What the FANMAG stocks certainly have in common with the Nifty Fifty of yore are high relative valuations. For example, at the end of 2020, the average P/E for the FANMAG stocks was over 48. Berkin and Lakshmanan noted: “One issue for stocks with high P/E ratios is that subsequent earnings can’t just be good, they have to continue to be great. From the peak of the Nifty Fifty, their earnings still tended to surpass those of the S&P 500. But, they simply weren’t good enough to justify valuations.”
As Berkin and Lakshmanan noted, history provides us with the insight that as a company gets bigger and bigger, growth becomes harder and harder to maintain. And the historical evidence also demonstrates that those stocks with the highest growth expectations tend to lag over the long run, while value stocks tend to outperform. This is the basis for the value premium.
History teaches us that just as being smart is not a sufficient condition to outperform the market, being a great company is not sufficient to outperform either — a great company isn’t necessarily the same thing as a great stock. Valuations matter, and they matter a great deal. Studies such as Value Return Predictability Across Asset Classes and Commonalities in Risk Premia, published in the March 2021 issue of the Review of Finance, have found that returns to value strategies are predictable in the time series by their respective value spreads — an increase in the value spread predicts an increase in expected value return. That knowledge can help you avoid the mistake of recency bias.
It is also important to remember that while investor sentiment has driven the valuations of growth stocks to historically high levels, the valuations of value stocks have not changed very much despite the fact that interest rates are at historic lows. In other words, while “the market” (as represented by the S&P 500 Index) is highly valued, forecasting low future returns, this is not the case for value stocks.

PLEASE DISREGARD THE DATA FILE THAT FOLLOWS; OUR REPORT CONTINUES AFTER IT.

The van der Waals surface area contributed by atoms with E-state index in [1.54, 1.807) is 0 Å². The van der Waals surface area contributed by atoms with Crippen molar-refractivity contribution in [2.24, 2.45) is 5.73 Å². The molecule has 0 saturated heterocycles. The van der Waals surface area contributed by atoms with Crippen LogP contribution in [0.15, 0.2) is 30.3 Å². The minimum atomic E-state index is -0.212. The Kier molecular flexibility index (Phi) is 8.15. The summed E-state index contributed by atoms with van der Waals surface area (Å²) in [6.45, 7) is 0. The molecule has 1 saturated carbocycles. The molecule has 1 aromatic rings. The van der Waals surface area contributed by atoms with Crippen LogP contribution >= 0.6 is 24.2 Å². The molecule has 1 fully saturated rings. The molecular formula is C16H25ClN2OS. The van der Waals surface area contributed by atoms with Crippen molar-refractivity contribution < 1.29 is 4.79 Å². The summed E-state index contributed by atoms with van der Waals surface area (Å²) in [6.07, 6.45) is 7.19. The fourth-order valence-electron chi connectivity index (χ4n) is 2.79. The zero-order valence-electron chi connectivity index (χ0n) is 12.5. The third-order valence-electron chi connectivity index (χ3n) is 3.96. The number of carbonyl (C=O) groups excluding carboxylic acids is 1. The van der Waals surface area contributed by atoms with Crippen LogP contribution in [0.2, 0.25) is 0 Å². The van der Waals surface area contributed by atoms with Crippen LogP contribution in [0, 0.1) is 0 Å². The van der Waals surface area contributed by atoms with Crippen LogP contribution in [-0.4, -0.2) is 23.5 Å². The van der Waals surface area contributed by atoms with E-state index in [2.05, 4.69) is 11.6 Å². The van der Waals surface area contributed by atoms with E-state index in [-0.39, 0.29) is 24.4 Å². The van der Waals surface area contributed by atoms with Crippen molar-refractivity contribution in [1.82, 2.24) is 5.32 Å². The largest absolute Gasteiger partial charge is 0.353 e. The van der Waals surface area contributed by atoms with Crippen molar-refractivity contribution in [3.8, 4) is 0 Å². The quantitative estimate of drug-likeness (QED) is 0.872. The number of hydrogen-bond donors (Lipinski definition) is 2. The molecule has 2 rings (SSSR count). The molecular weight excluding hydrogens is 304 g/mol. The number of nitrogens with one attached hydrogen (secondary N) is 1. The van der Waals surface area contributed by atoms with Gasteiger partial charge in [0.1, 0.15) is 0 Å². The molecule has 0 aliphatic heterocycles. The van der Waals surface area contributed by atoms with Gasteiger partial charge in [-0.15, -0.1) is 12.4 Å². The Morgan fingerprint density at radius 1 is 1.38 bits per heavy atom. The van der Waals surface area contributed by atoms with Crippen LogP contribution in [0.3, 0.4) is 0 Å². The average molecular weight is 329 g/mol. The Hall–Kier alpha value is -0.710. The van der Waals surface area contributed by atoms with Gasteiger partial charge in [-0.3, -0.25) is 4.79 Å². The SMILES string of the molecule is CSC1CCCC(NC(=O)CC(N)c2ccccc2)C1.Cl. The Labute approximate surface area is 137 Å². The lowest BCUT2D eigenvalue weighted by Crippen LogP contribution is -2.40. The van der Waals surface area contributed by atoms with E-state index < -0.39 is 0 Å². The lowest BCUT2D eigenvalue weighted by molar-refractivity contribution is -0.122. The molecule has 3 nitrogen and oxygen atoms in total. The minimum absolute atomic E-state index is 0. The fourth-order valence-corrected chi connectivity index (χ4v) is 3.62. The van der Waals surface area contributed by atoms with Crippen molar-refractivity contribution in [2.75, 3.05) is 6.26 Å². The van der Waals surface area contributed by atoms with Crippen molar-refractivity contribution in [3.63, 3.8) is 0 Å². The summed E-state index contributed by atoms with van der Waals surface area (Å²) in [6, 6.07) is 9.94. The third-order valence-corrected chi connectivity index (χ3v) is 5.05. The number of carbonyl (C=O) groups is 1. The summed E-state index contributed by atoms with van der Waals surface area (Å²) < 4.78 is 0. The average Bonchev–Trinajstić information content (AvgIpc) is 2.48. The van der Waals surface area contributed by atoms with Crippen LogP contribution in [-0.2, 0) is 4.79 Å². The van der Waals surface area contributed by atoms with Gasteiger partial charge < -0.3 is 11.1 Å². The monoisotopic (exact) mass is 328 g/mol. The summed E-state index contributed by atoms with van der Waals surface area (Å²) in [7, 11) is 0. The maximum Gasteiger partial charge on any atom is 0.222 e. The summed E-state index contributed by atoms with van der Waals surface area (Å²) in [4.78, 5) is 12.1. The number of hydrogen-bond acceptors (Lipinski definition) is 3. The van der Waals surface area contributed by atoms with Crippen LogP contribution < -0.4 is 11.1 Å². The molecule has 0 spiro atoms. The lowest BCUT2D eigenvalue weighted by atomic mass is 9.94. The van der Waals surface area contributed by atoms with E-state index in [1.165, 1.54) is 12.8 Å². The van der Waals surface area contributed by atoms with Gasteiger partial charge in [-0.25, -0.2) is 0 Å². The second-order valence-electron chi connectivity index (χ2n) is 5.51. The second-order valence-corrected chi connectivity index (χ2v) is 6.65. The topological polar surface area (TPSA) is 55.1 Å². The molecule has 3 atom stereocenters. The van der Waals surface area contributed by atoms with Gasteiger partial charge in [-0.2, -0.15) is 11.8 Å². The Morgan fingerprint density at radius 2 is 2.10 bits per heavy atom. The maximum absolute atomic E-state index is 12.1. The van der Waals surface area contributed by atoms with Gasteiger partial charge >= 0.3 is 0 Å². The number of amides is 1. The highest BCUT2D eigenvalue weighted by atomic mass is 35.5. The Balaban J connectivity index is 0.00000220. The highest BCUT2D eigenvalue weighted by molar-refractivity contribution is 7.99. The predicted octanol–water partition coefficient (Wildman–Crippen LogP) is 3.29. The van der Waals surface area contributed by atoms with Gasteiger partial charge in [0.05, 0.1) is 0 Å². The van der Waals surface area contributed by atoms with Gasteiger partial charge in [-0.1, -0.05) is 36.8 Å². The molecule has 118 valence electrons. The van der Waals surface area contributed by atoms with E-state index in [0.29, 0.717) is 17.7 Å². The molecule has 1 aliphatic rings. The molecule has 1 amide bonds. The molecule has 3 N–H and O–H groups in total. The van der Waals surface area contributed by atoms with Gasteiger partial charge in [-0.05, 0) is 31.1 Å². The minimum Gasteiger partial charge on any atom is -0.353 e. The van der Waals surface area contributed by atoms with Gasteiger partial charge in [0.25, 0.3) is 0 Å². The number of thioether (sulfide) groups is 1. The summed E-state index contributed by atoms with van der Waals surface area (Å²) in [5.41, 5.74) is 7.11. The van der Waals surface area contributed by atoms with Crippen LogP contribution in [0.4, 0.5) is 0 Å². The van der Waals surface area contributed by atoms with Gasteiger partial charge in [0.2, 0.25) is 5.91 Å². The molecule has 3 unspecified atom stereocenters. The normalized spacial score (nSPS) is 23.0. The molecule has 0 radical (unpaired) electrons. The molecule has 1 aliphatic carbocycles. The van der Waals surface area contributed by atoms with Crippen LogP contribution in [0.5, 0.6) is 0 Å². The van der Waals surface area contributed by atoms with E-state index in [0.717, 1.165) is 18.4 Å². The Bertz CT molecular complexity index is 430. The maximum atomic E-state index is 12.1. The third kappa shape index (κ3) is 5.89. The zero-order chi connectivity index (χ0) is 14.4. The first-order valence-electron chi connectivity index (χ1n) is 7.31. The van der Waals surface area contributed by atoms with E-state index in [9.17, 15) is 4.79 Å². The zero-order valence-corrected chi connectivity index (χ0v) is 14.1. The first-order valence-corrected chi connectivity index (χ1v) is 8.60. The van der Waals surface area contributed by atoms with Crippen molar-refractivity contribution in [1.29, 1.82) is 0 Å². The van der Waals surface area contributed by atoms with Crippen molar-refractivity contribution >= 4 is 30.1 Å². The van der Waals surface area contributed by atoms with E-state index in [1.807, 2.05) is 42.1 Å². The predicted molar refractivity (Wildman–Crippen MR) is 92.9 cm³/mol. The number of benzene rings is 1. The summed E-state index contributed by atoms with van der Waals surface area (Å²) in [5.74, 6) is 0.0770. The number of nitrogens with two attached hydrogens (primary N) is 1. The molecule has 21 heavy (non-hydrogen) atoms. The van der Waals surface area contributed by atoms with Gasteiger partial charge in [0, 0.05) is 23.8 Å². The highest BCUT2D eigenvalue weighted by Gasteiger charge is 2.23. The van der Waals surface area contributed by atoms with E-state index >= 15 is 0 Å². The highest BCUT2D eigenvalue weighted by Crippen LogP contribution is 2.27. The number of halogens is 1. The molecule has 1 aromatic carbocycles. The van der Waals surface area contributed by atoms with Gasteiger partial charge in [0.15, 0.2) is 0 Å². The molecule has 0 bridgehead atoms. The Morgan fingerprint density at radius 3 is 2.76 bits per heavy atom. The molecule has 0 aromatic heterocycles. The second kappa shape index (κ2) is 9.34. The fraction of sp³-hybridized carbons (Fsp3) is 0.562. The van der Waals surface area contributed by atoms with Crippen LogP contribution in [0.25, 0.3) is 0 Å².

For example, as I write this on January 27, 2022, while the current P/E of Vanguard’s 500 Index Fund (VFINX) is 21.8, the P/E of Bridgeway’s Omni Small-Cap Value Fund (BOSVX) is just 9.3, the P/E of Dimensional’s U.S. Small-Cap Value Fund (DFSVX) is just 10.0, and the P/E of Avantis’ U.S. Small-Cap Value Fund (AVUVX) is just 9.4 (Buckingham Strategic Wealth recommends these three funds for inclusion in portfolios).
The other lesson is that the creative destruction process of capitalism means today’s leaders rarely persist over multiple decades. So is it different this time? Or have we been there and done that? You decide.
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LARRY SWEDROE is Chief Research Officer at Buckingham Strategic Wealth and the author of numerous books on investing.